So. There I am in the cat food aisle at the grocery store. My battery is about to die. It was 8am on a Saturday. I had to get home and make breakfast for my kids, and I’m confronted by my father wanting this explanation. He proceeded to spit out a bunch of stuff about why he thought DADT shouldn’t have been repealed. How he’d prayed about the idea of homosexuals serving in the military. Fear-based, ignorance driven stuff, stemming from the horrifying notion that 30 years ago, he could have been camping out in a pup tent and the guy he was smished into that tent with might have reached out and grabbed him in an inappropriate way. I tried to stay calm, because I knew he was speaking from the same place of just not getting it that so many folks are, but wow. It was like how a pot all of a sudden boils over. Fast and furious anger. I interrupted him so I could rebut his argument, and that was when my phone gave the beep and died.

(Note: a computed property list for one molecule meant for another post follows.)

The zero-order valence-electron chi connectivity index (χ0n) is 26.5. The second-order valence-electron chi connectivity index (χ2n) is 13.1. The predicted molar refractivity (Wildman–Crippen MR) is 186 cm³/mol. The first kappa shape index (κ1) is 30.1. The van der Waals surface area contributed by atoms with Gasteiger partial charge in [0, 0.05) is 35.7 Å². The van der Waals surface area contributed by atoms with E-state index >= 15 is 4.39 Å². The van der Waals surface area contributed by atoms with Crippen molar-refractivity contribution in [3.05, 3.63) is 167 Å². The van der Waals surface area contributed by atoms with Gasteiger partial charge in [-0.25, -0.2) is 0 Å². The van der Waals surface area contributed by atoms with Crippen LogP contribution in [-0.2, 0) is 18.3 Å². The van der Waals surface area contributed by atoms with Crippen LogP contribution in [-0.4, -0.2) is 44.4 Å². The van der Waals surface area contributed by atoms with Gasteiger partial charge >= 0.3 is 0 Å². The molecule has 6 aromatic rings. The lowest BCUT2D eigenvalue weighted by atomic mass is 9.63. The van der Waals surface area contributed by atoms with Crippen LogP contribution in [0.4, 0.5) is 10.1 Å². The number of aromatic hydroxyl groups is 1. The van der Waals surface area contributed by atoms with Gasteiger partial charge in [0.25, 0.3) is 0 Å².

“FUCK!” *queue a funny look from the lady nearby in greeting cards*